What Happened to Sandra Bland?

What can you do?

1. Sign this petition so the U.S. Department of Justice will take over the investigation.  The Sheriff in Waller County TX has previously been fired for racist actions and the prosecutor also has a history of racist comments and prejudicial prosecuting, so we need federal assistance investigating Sandra’s death.  The officer who arrested her has been placed on administrative duty for violating procedures.

2. Broaden your definition of racism.  racism definitionDon’t quote the dictionary at me; it was written and updated by white men, making it an oppressive force.  Its definition of racism is incomplete and self-serving.  It defines racism as stereotyping, prejudice, and discrimination.  But that’s not ALL racism is. Many people experience those things, but only oppressed people experience all of that AND institutionalized violence and systematic erasure.  We cannot turn to the dictionary for real social justice definitions because “the master’s tools will never dismantle the master’s house” (-Audre Lorde).  A more accurate definition of terms can be found in Social Justice Terminology.

3. Examine your own white privilege.  white privilegeTry not to be defensive.  This is not about YOU. An excellent article about the difference between you personally being a racist and the systematic institutional racism we all need to battle together can be found here.  Use existing resources, and tests for examining your privilege.  Learn about white fragility and white people’s typically defensive response.  Understand why white people struggle to admitcan be found here.  Use existing resources, and tests for examining your privilege.  Learn about white fragility and white people’s typically defensive response. racism is real.   If you truly look at yourself in the mirror and realize you are a part of this twisted reflection we’ve all created, you can become part of phenomenon of dismantling racial hatred and oppression everywhere.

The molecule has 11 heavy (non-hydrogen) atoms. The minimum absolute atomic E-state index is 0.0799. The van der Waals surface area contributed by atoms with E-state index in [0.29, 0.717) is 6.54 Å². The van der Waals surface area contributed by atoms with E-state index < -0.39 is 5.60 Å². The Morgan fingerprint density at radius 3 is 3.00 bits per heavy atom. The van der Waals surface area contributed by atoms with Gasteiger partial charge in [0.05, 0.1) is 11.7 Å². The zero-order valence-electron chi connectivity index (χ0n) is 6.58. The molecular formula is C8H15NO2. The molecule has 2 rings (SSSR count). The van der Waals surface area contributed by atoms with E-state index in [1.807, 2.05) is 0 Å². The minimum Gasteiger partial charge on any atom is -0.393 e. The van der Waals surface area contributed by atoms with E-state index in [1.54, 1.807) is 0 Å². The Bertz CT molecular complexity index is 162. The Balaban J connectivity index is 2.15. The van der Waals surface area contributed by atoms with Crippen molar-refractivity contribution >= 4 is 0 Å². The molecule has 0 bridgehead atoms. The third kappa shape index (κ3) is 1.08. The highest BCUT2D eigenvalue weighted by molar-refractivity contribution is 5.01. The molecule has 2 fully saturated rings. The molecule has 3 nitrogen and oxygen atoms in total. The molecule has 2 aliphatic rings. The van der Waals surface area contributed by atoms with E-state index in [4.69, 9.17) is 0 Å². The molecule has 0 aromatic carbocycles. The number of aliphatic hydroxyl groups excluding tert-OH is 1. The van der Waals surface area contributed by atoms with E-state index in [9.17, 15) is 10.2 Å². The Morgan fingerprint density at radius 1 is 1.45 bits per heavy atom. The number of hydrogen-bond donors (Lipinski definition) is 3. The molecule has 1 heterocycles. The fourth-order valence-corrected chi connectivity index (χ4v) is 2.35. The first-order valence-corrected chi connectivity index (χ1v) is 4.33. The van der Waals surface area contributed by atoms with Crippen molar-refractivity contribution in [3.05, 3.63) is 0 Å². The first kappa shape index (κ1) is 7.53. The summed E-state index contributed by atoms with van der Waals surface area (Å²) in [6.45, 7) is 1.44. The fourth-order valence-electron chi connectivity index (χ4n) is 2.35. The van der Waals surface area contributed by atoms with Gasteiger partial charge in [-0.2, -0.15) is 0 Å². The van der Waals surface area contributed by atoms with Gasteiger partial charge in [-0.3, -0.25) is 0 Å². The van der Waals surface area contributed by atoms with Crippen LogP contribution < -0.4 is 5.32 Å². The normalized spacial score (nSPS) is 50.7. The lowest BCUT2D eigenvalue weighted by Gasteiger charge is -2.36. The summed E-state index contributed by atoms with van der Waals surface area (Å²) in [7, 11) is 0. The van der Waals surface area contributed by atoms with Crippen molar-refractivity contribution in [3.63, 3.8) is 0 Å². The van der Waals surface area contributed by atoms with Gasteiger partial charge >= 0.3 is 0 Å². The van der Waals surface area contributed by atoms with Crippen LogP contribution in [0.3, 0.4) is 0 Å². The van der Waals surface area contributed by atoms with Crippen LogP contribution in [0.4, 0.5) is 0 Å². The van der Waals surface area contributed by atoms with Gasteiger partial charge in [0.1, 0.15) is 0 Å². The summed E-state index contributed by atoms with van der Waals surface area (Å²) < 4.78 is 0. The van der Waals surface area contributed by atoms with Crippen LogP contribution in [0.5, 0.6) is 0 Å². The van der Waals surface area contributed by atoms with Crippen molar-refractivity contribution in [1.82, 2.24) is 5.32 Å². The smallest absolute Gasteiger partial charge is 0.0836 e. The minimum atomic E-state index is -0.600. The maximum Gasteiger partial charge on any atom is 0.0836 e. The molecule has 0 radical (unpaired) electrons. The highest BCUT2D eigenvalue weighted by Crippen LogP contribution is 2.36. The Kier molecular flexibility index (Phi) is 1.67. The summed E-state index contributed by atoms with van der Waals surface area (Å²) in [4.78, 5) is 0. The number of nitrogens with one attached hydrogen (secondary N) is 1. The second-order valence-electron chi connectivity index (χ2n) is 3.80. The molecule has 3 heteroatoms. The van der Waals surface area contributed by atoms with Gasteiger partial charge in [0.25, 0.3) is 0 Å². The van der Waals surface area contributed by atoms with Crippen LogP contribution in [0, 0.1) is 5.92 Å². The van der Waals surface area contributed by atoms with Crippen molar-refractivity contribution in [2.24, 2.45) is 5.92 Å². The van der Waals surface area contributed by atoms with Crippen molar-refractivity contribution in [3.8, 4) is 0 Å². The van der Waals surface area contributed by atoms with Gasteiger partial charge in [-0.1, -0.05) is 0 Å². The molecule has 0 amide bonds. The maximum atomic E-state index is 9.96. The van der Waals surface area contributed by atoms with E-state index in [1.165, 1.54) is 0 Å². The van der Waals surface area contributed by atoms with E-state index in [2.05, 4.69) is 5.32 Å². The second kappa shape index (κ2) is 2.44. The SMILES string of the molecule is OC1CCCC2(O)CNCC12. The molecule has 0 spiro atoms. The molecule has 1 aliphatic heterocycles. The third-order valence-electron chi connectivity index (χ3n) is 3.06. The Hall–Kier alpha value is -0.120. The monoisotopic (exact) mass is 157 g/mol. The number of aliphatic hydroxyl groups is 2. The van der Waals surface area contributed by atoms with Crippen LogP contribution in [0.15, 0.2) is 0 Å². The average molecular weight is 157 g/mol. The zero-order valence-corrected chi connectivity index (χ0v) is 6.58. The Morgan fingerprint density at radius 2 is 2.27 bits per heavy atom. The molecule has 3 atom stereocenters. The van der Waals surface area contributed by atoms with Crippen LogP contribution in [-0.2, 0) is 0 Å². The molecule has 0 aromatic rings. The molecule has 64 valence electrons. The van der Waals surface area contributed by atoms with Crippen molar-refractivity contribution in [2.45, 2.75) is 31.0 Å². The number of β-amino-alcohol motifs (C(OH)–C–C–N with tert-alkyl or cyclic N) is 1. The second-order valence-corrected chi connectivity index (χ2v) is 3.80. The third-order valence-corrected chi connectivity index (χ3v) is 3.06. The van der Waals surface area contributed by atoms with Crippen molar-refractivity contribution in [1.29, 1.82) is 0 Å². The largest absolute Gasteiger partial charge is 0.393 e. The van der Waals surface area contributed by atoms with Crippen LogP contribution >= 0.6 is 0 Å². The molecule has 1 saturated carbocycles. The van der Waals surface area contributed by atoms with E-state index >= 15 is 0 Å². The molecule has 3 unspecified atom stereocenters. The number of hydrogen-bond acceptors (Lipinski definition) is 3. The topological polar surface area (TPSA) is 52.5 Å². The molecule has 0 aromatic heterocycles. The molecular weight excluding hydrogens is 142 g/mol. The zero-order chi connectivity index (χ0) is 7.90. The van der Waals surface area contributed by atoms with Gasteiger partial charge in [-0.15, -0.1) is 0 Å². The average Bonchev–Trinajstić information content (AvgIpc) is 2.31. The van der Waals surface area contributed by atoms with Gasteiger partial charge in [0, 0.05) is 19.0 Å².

4. Talk to your friends and coworkers.  black lives matterShare information on social media. If you see or hear racist shit, CALL. IT. OUT. There are over 700 active hate groups in the United States! Join a local chapter of the anti-racist action network.  Join the Coalition of Anti-Racist Whites.  Find out why feminism and anti-racism must be linked.  Change where you get your news from -if you are on twitter, listen to Black voices.  Follow The Root for Black news.  If you are on Facebook, consider joining Showing Up for Racial Justice or the Unpacking Privilege group.


5. Read & Learn:

cannot be partAdditional Information about Sandra Bland

8 Facts every person should know to understand racism

– Black Women’s Experiences with Police Brutality

– White womanhood and its problematic history with racism.

How to Navigate Whiteness and Feminism

– How to transform white fragility into courageous imperfection

– How white Americans can fight racism

– Why it’s so hard to talk to white people about racism

10 Things White Feminists should know to understand intersectionality

– The Black Feminist’s Guide to Racial Shit White Feminists Say

– List for Further Reading


Mark My Words: Conscious Creative Cursing